Mental toughness

Stephen Scullion Dublin

When you are trying to convince your sedentary friends to take up running how do you sell it? Do you talk about the freedom and how relaxed, happy and full of life you feel? This is a great image of running but we probably know that it doesn't always feel like that.

To get better you have to work harder and sometimes that hurts. How do you motivate yourself to put in the tough sessions or to keep running up that never-ending hill?

Each runner responds to a tough training session differently from the next. Here are three runners who you may know:

  1. Paul dreads the tough sessions on his programme. He dislikes the discomfort and tends to back off the pace when the going gets tough. He never seems to push himself on the rare occasions when he is at these sessions.  (He finds that he often has other things on that he must do rather than go along to those sessions).
  2. Sam embraces them and enjoys the challenge of completing them. During the warm up she is thinking to herself "Bring it on!" During the session she is completely focused and pushes on when the going gets tough.
  3. Amanda finds them hard work but uses strategies to get herself through and then feels on top of the world once she has completed them.  You can see the satisfaction in her face at the end and she is often buzzing for 24 hours afterwards.

You can probably relate to one of those runners. One of them may even be you.

So why are some runners tough and others less tough? Are some people born mentally tough or is it something that you can learn? A runner who is mentally tough could be described as confident, committed, positive, determined and ambitious. How did they get to be like that? Are they simply born that way or have experiences through life developed them?

Like any nature versus nurture argument the answer is probably 'a bit of both' so if this is the case any runner can toughen up if he or she wants to. However, modern life tends to lend itself more to comfort than discomfort. It could  be argued that we have all gone a bit soft in the 21st century with our heated homes and work places, comfortable cars to take us from A to B and everything we could possibly need in the shops. To develop mental toughness you may consider taking yourself out of your comfort zone occasionally by, for example, walking or cycling rather than taking the car, swimming in open water rather than the heated swimming pool or putting your name down for a tougher than average running challenge!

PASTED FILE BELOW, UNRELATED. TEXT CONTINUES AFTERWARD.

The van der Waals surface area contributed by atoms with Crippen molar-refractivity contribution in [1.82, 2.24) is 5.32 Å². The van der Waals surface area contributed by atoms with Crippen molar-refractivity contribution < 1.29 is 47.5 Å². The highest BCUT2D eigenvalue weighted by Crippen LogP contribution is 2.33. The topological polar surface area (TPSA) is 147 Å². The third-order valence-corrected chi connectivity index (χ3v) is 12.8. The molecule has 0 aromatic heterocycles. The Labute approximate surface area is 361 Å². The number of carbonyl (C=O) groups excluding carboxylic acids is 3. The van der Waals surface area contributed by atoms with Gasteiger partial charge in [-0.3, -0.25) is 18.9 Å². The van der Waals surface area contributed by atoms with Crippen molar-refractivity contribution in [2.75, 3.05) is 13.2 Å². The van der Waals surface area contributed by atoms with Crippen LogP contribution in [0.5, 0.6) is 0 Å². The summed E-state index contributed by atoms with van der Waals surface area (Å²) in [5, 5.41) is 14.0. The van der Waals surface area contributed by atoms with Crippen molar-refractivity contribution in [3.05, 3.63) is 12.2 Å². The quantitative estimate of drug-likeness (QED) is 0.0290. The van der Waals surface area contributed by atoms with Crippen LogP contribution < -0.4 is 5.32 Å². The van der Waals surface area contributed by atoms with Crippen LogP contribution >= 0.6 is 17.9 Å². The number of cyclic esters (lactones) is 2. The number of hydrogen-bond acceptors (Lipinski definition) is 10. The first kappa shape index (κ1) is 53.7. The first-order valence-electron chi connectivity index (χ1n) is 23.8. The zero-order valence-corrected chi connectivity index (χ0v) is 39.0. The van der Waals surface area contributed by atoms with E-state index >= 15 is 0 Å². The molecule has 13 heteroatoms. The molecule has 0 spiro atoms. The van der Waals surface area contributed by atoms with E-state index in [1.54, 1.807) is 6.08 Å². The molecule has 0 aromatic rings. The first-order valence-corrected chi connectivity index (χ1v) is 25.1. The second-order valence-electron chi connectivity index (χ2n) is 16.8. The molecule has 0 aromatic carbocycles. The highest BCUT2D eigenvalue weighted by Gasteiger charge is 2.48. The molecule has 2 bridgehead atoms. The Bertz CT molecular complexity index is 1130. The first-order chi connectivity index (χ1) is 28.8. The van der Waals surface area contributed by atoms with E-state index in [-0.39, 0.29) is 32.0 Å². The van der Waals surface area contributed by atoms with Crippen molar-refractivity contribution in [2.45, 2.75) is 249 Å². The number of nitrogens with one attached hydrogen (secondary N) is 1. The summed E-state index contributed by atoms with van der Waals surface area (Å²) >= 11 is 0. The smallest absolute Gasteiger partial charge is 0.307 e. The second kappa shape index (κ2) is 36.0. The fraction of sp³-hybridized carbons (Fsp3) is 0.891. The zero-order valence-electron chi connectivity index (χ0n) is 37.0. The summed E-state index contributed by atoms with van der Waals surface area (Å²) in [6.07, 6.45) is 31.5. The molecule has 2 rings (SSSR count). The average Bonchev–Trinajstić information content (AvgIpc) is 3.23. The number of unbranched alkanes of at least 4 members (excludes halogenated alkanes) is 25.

To be confident in your ability to complete a tough challenge you need to know that you are capable. Your past experiences will indicate your capabilities. You also need to be be committed and determined. If you know that you are capable but don't have the drive and ambition you are not tough enough to achieve the outcome. Likewise, if you have the desire to achieve the ambition but are not confident in your abilities your chances of success are less. To develop mental toughness you need to be positive that you can do this. By saying to yourself, "I can and I will do this thing" you are programming your mind for success in the future. Using visualisation and imagery will also help you to develop the traits of a mentally tough runner and make success more likely.

All of this can happen before you start that tough challenge but how are you going to stay focused and push on when the going gets tough during the session? You may know either of these runners below. They train together and both get through a tough hill session but have different ways of doing it:

  1. AsJamie approaches the hill he mentally detatches his legs from his head and says to himself "detatching legs". By doing this whatever burning sensation the legs are subjected to Jamie doesn't feel it. Those legs are no longer his. They belong to someone else and he doesn't feel the discomfort and so trots up the hill happily.
  2. Ryan doesn't think too much about the hill as he is approaching it but once he is on the way up and the burning starts he feels it and embraces it! This feeling of fatigue in his legs motivates him to push on harder. It hurts because it is working and that makes him feel good!

These strategies are sometimes called disassociation ('tuning out')  and association ('tuning in')

You may fit with one of these runners. Do you block out the pain or do you embrace it? Next time you are running a hard session you may like to try one of these techniques and then try the other on a later date. Is there one that works better for you? You may also want to use one or the other in a race situation but you should be aware that some studies have shown that if a runner uses disassociation for long periods of a race it can result in 'hitting the wall' early by not 'hearing' the warning signs that the body sends that they are running too fast and other studies have seen runners losing their sense of pace judgement and slowing down because they were so absorbed in other thoughts. The best strategy is probably to employ a mixture of both by t'uning in' to how you are running when you are feeling strong and 'tuning out' during a particularly challenging part.

You can also work on your mental toughness when the training session over. Think positively by reflecting on the session you have just done and the instances where you displayed mental toughness. Did you drive on when it got hard? Did you approach it with confidence? Take the positives from this session and you will eagerly anticipate the next opportunity you have to put in a tough session!

Better still ask your coach for advice on the best ways to overcome tough sessions; they may have a very simple and effective answer